Let’s explain this with the help of an example. For example,  if a user or a group of users has more than 50% of the total hashing power, then the 51% vulnerability can be exploited by that user or group of users. With their powerful mining capacity, attackers can build an alternative chain(longer than the original chain), and then other participants must follow the alternative chain going forward.

On a blockchain that utilized Proof-of-Work (PoW) consensus, a 51% attack can also take the form of a “rival” chain. Not only this, but such an attack also extends to networks based on the PoS mechanism. If a single miner gets more than 50% of the total coins in the network, which helps the intruder to inject fraudulent transactions, surpass all other users of the network, manipulate the network and steal other users’ assets, and much more.

  • Race Attack 

Blockchain networks that utilize a Proof-of-Work consensus mechanism, race attack is easy to initiate. What happens is when an attacker makes two competing transactions, a race attack is executed. 

In such an attack, recipients accept transactions as payments without confirmation of the transaction. The first transaction is sent to the victim who accepts unconfirmed transactions, and around the same time, the attacker sends the conflicting transaction to different vendors by using the two distinct machines that return the same amount of cryptocurrency to the attacker, ultimately rendering the first transaction null. The only solution to deal with such an attack is that the vendor must wait for at least one block confirmation before sending assets further.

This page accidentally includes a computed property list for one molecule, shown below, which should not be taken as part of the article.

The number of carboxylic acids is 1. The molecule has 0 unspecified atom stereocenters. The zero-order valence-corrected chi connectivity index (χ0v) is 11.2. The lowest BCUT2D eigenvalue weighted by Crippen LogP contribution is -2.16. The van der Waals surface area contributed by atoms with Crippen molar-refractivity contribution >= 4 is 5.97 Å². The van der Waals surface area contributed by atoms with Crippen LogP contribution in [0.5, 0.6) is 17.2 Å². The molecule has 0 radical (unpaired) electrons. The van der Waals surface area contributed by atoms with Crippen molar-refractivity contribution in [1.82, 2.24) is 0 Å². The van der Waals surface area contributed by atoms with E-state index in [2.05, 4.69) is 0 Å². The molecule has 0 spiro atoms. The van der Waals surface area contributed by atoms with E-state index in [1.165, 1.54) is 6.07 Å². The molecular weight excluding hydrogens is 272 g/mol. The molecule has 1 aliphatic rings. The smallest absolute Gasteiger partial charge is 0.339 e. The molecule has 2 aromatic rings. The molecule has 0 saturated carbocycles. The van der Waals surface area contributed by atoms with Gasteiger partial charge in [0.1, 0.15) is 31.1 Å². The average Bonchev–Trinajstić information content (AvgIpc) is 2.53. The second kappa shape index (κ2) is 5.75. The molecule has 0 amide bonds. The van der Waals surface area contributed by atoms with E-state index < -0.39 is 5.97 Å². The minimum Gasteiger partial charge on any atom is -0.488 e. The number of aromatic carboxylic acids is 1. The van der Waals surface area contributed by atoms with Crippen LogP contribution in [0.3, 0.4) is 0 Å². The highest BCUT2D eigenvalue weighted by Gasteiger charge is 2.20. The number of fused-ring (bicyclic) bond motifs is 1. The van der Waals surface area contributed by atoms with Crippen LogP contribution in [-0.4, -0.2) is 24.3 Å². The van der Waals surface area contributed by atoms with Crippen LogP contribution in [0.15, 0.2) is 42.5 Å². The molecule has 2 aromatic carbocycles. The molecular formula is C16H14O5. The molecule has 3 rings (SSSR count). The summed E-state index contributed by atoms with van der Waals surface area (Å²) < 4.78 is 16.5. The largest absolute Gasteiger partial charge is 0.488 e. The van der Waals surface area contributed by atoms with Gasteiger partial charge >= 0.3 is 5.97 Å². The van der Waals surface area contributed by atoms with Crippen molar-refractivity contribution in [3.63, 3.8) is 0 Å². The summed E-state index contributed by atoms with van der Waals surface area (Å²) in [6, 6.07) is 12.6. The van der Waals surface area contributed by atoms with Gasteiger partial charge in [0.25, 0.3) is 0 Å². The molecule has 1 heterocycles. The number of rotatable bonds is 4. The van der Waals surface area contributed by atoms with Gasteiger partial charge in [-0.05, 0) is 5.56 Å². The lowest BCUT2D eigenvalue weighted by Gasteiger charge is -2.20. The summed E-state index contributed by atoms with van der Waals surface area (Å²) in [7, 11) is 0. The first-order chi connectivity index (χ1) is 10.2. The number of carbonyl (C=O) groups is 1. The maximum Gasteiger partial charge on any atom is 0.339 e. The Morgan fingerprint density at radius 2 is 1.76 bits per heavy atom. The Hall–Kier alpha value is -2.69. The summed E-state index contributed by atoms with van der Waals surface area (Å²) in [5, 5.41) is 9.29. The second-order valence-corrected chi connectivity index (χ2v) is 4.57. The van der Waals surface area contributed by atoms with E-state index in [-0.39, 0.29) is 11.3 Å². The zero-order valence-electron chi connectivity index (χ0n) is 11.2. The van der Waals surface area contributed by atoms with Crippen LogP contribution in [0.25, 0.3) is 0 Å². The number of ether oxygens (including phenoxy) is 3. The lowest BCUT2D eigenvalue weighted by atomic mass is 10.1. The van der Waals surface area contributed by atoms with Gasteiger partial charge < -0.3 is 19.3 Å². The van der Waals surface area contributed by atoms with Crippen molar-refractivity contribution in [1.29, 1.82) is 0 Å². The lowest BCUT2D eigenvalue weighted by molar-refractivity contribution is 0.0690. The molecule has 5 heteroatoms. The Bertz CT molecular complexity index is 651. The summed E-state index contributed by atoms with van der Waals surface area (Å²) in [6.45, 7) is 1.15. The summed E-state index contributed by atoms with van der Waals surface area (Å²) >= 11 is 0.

• Finney Attack

This is another type of attack that Blockchain suffers from. It is a form of double-spending where a participant with a single bitcoin can spend it twice and receive assets to the value of two bitcoins. In such an attack, one transaction is pre-mined in a block, and a replicated version of this transaction is sent to the user by the attacker. What happens is that an attacker propagates the block, which includes the initial transaction, and once it is accepted by the recipient, he delivers the thing. The transaction that is sent to the recipient will then be null, and the attacker will be successful in creating a double-spend transaction.

Apart from these, Vector 76 Attack, The Sybil Attack, Bribery Attack, Pool Hopping Attack (that we will cover in the upcoming articles) are a few other types of common attacks.

Concluding Lines: Which Blockchain to Choose?

If you are looking to choose a perfect Blockchain, you won’t find one because neither of the Blockchains is perfect. Each has its own pros and cons, its own features that make them unique and differentiable.

In order to choose the best Blockchain, all you need to do is understand your business requirements, and if you decide to go with public Blockchains, you must learn how to design and implement your own enterprise blockchain. After considering the characteristics of each, you can decide which one is better for you.